My book is about the steps — and the missteps — that I took. There was a time I really pushed back against the concept of having a chronic illness. Once I started accommodating, the puzzle pieces just started falling into place. I talked earlier about the importance of advocating for myself from the very beginning. You have to find the courage to stand up for yourself, and to advocate. This is one of the keys to my success; I know my body best. So I encourage others to advocate for what you need — rest, treatment, help at home — it’s up to us to make those calls.
What drew you to patient advocacy work? What do you like best about connecting with others in this space?
Patient advocacy work was a logical path because of the successes I had had. Some were really little baby steps that I made, like ordering takeout instead of pushing myself. And once the successes were under my belt, I wanted to encourage and motivate others to find the same peace with their disease, so I started my lupus blog and it all grew from there. I have to tell you that watching people acknowledge their limitations and learn to live life with lupus to the fullest within their boundaries is a wonderful thing. Life does not end after lupus.
Some people are searching for advice, some people are searching for someone to commiserate with. What I like about it is the camaraderie. Here I am pouring my heart out, revealing this really personal experience I’ve had. For someone to say “me too, me too” is just mutually beneficial for everyone. All of a sudden I feel like they get it! They see that someone else has experienced it. Just being able to share that experience is a wonderful thing.
The thing about lupus is if you can find a purpose, and still feel like you’re contributing, it makes all the difference. Even if you’re on instagram posting something, it’s going to affect someone and it might help them through that day. If you keep it positive, you can make great things happen.
Can you tell us about Sara Gorman’s Pillbags? Why did you create the company and how have the products been received?
I was on the speaking circuit, travelling to all these different countries, and I realized that everybody truly despises the plastic pillbox. It’s something everyone seems to agree on. At this one meeting, I asked for a show of hands of who used the plastic pillbox, and everyone raised their hands. I asked who hates it — and everyone kept their hands up. It’s ugly, it opens, and you sound like a walking pharmacy.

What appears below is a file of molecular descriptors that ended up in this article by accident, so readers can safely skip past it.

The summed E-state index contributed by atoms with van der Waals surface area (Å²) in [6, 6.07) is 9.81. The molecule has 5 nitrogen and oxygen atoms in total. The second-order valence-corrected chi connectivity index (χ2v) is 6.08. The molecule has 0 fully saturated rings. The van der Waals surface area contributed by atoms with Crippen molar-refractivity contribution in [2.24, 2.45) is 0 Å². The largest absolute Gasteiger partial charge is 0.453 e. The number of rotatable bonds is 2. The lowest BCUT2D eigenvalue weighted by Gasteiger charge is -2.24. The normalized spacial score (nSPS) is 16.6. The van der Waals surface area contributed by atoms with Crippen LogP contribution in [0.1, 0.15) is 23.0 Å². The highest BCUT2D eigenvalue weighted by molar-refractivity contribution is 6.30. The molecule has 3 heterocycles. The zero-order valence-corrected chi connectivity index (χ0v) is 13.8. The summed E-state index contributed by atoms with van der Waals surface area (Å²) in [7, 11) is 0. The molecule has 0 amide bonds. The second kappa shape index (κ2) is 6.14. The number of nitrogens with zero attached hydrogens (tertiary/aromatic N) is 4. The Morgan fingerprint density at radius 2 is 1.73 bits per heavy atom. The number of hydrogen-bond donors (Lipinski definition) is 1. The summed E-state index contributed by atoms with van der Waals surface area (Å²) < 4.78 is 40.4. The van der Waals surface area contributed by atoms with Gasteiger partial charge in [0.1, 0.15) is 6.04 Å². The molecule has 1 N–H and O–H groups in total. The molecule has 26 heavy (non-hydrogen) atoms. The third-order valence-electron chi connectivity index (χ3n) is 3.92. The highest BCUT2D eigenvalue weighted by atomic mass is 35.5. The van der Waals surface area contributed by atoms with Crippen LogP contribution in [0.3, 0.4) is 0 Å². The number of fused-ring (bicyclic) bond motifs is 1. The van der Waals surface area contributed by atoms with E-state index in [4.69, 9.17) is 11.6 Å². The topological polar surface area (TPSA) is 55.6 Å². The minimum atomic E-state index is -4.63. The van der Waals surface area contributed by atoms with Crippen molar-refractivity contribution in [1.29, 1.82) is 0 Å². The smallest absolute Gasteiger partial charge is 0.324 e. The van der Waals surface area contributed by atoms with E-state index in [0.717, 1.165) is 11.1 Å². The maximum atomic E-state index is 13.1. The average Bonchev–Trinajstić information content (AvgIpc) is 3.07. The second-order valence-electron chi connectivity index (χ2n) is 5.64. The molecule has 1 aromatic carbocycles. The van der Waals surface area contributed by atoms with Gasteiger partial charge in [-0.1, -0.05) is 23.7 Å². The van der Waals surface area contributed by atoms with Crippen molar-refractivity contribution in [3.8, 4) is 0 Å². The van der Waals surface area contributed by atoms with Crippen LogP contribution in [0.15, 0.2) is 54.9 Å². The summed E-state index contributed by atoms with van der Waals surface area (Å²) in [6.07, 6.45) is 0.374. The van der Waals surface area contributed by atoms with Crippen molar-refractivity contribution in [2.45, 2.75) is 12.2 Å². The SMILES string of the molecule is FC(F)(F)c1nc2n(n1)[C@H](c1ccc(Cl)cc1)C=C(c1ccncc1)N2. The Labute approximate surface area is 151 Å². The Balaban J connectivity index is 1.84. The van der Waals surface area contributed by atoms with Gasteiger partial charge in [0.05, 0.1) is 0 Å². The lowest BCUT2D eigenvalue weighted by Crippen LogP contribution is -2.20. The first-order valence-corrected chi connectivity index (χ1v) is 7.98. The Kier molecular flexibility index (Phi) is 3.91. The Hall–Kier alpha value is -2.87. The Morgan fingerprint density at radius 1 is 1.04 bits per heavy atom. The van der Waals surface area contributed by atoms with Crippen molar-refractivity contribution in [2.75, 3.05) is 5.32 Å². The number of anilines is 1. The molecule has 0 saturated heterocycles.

Perhaps most importantly, it made me feel crummy about taking medication. Adhering to my medication regimen was a routine that was good for me and it was turned into a negative experience. I thought, there had to be a better way to organize my medicine that doesn't make me feel embarrassed, that doesn’t feel like a sign of weakness. Because facing life with daily medication is daunting, you really should feel good about sticking to your regimen.
So we came up with Pillbags. They’re stylish and practical pill organizers that promote adherence. And each new product that we come up with, customers tell us is just what they needed.
Why is research important for people living with lupus or other chronic diseases? What are you most excited about in lupus research today?
Lupus clinical trials are important mostly because we have so far to go. Only one drug has been developed specifically for lupus, a disease that affects 1.5 million people in the US and causes long-term, life-altering effects that can be fatal. There’s room to improve our treatment options through research.
I’m most excited, though, that people are paying attention. There are lots of pharma companies right now dedicated to solving this mystery of lupus and how to treat it, putting time and money into lupus clinical trials. This has not always been the case. When I was diagnosed almost 20 years ago, it certainly wasn’t happening. This attention makes me feel hopeful for the future.